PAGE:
Protests continue despite war tensions

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In the article on the ‘social justice’ movement in Israel we published on 7 August [1], we wrote that “numerous demonstrators have expressed their frustration with the way the incessant refrain of ‘security’ and of the ‘threat of terrorism’ is used to make people put up with growing economic and social misery. Some have openly warned of the danger that the government could provoke military clashes or even a new war to restore ‘national unity’ and split the protest movement”.

These fears proved to be well-grounded. On 18 August, there was a spate of armed attacks on Israeli civilians and military patrols. Two public transport buses in southern Israel were raked with gunfire, leaving several dead and wounded. There was some confusion as to whether the Popular Resistance Committees or Hamas carried out these attacks: neither claimed responsibility. Either way, the Israeli government responded in its characteristically brutal manner, with air strikes in Gaza that killed members of the PRC but also children and a group of Egyptian border guards. This in turn provoked further rocket attacks launched from Gaza on southern Israeli towns.

Whoever initiated this latest spiral of violence, an increase in war tensions can only benefit the nationalists on both sides of the Israel-Arab conflict. It will create major difficulties for the development of the protest movement and will make many hesitate about continuing with the tent cities and demonstrations at a time when there is enormous pressure to maintain ‘national unity’. Calls to cancel the protests came from the like of National Union of Students leader Itzik Shmuli, but a significant core of the protestors rejected this call. On the night of Saturday 20 August demonstrations went ahead although they were to be ‘muted’, and were on a far smaller scale than in previous weeks. The same was true for the demonstrations on Saturday 27 August.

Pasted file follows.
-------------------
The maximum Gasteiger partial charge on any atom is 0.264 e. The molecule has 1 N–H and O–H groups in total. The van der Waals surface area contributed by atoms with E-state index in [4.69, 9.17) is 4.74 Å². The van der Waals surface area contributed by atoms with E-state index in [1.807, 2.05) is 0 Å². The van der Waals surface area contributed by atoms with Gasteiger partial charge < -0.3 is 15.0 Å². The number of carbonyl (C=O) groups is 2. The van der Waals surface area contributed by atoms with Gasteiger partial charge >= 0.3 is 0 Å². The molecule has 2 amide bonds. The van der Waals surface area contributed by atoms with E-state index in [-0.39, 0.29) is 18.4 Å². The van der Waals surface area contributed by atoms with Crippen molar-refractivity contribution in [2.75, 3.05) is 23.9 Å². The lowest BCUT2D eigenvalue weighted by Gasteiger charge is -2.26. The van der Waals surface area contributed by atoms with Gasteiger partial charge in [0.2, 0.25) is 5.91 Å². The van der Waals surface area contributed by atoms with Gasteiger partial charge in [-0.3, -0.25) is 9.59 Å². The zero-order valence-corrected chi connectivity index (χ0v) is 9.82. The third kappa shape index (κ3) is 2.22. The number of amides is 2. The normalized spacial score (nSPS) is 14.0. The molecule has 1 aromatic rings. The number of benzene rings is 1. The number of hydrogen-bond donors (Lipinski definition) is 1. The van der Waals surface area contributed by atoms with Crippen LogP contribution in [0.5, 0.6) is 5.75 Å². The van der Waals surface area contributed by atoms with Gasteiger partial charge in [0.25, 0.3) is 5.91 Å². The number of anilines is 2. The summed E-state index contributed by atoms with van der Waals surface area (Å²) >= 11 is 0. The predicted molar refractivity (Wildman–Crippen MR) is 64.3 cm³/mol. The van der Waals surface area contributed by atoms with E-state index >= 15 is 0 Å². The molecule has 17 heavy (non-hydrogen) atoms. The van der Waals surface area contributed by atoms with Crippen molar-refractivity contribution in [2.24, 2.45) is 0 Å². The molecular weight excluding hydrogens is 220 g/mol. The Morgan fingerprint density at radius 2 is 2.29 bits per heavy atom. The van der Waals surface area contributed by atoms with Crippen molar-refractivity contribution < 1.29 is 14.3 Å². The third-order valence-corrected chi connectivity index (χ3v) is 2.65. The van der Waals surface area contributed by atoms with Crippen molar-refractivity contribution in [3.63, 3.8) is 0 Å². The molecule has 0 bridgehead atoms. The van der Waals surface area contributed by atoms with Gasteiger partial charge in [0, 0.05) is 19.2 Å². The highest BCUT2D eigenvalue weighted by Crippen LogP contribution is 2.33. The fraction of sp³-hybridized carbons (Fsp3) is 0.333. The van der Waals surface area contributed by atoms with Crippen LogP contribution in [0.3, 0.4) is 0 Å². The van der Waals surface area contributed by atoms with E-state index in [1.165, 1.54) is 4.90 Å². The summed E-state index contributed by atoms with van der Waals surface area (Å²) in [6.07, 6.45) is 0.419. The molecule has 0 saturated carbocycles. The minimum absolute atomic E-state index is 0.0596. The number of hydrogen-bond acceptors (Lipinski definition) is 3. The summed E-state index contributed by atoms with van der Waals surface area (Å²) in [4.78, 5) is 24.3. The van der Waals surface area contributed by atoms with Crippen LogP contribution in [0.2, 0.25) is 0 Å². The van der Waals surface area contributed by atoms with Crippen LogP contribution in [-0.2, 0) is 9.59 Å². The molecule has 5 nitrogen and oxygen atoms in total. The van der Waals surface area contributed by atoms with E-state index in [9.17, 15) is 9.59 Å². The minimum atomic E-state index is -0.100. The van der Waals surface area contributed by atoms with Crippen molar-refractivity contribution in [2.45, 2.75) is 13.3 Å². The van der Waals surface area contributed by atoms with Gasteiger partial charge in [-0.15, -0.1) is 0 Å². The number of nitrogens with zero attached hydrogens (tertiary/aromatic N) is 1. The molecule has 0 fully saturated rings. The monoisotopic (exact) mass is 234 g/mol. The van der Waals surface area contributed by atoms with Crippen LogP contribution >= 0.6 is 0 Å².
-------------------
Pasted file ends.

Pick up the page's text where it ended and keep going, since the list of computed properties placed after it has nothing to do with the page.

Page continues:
And yet what is significant is that these demonstrations did take place, attracting up to 10,000 in Tel Aviv and several thousand in other cities. And there was no shying away from the question of war: on the contrary, the slogans raised on the demos reflected a growing understanding of the need to resist the march to war and for the oppressed of both sides to fight for their common interests: “Jews and Arabs refuse to be enemies”, “social justice is demanded in Israel and the territories”, “Life in dignity in Gaza and Ashdod”; “No to another war which will bury the protest”. The “Tent 1948” Palestinian-Jewish group on Rothschild Boulevard issued a statement of its own: “This is the time to show real strength”, the statement read. “Stay on the streets, condemn the violence and refuse go either home or to the Army to take part in the revenge attack on Gaza.”

A speech by Raja Za’atari in Haifa also expressed the emergence of internationalist sentiments, even if still couched in the language of democracy and pacifism: “At the end of the day, a homeless family is a homeless family, and a hungry child is a hungry child, regardless whether he speaks Arabic, Hebrew, Amharic or Russian. At the end of the day, hunger and humiliation, just like wealth, have no homeland and no language… We are saying: it is time to speak of peace and justice in one breath! Today more than ever, it is obvious to everyone that in order to curb talk of justice, this government might begin another war”. http://onedemocracy.co.uk/news/we-will-be-a-jewish-arab-people/

The fact that these slogans and sentiments should become so much more popular than they were only a year or two ago indicates that something profound is happening in Israel, and especially among the younger generation. We have seen comparable glimmerings of youthful protest against the Islamic status quo in Gaza[2].

As in Israel, the ‘Gaza youth’ are a small minority and they are weighed down with all kinds of illusions – in particular, Palestinian nationalism. But in a global context of mounting revolt against the existing order, the foundations are being laid for the development of a genuine internationalism based on the class struggle and the perspective of an authentic revolution of the exploited.

Amos 28/8/11

 

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